2012 Matches

2012 Matches:
Elyse Leyenberger (Photography '12) : Andrei Jackamets (BFA Photography '83)

Ryan Berardi (Sculpture '14) : Anthony Visco (BFA Sculpture '70)
Kaylyn Gray (Multimedia '13) & Michael Knaub (Multimedia '13) : Michele Kishita (BFA Painting '97, MFA Painting '10)
Diane Meck (Dance '13) : Geoffrey Kershner (BFA Acting '00)
Kennedy Dickerson (Photography '14) & Michael G Malloy (Photography '12) : Nancy Eichenbaum (BFA Photography '87)
Megan Beck (Illustration '13) & Lydia Guadagnoli (Illustration '14) : Veronica Cianfrano (MFA Painting '11)

Sunday, June 3, 2012

Hello Blog Fans,

I'm Michael Knaub and i'm a Senior Multidisciplinary Fine Arts Major. I am currently working a summer fellows internship with artist Michele Kishita. She introduced me to a documentary that has inspired me to think more about the context in which art can make a change in the world. It is called Waste Land by director Lucy Walker. This film follows artist Vic Muniz to his homeland of Brazil as he puts a spotlight on the modest, hardworking people who call themselves "Pickers". They sort through trash piles in a landfill to recover recyclable materials. Muniz helped them gain recognition so that they may have better working and living conditions.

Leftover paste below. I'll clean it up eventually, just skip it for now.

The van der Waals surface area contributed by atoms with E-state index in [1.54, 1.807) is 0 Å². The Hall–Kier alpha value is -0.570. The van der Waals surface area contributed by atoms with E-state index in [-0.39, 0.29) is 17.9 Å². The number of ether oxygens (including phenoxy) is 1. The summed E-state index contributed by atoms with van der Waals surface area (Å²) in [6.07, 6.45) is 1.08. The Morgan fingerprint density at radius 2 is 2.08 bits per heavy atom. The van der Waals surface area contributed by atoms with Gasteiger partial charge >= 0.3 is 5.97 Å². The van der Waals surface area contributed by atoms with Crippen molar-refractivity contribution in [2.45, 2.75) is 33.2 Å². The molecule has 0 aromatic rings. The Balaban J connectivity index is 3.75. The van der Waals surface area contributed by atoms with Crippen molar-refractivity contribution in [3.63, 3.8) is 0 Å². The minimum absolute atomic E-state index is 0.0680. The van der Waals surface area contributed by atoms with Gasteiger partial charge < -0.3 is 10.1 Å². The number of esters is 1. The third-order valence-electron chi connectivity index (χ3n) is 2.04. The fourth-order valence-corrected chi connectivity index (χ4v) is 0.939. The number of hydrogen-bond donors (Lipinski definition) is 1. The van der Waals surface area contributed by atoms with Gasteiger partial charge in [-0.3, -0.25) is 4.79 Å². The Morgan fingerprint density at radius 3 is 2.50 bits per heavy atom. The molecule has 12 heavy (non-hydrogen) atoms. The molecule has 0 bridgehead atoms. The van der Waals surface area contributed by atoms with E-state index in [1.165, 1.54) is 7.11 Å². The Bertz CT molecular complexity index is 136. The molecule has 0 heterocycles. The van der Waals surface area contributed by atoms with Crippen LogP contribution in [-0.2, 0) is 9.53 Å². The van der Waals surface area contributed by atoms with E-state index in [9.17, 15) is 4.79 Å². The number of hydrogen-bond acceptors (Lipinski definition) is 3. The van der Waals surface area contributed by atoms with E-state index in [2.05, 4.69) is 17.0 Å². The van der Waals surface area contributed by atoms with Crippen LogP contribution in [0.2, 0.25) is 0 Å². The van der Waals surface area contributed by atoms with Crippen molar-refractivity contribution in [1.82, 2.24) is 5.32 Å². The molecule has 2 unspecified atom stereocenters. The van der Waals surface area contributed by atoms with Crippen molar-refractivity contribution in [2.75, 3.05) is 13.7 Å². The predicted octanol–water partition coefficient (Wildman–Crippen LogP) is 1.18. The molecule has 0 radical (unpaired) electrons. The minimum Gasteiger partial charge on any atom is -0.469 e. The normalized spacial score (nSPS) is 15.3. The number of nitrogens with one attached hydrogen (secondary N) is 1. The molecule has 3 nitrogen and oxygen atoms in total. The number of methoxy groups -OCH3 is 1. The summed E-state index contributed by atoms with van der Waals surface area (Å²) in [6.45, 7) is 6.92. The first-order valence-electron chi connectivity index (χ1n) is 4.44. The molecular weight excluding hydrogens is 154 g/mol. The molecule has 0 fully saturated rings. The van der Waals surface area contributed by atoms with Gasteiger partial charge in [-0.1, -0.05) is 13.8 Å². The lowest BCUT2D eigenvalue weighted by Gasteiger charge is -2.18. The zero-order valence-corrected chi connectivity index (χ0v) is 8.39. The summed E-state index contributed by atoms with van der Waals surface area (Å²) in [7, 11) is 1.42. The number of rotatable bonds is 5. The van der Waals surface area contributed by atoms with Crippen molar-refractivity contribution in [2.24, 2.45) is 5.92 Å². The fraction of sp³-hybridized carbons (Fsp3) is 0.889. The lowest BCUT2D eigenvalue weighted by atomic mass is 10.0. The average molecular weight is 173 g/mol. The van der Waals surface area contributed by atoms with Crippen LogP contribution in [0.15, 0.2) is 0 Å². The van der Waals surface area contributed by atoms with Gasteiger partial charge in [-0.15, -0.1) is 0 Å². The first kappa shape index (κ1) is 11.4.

In her studio, I explored fabric as a means to make a painting. My first work is fabric on board. It is a text piece showing the words, "For your eyes only", I want to explore the meanings behind textile and apply them to my ideas. To me this work suggest words that can be taken from an intimate conversation, ironically, the work is meant to be displayed publicly so the word 'your' describing something seemingly private becomes a conversation that is not so secretive. 

I received a question sheet from Michele that would allow me to think more about my work. I am answering it in essay form so here is a preview of the document.
         The first material I ever used for art was the crayon. Whither it was on paper or the wall, I can’t remember. My older brother often made drawings for our grandmother so they had always been in crawling reach. I was told by coloring books that I should apply a certain color to certain shapes based on what they depicted, I ignored these suggestions by drawing grass orange, pants green, and dogs blue. I used more than one color in a designated space. I never stayed in the lines. My current oil paintings are created in a process similar to that of filling a coloring book. I’m told how I should not treat my work like it were a paint by number but I cannot yet separate myself from the literal narrative I achieve through drawing to aid my concepts. I create my own cartoons and fill in the pattern appropriately. 
There will be more to come. Until next time...

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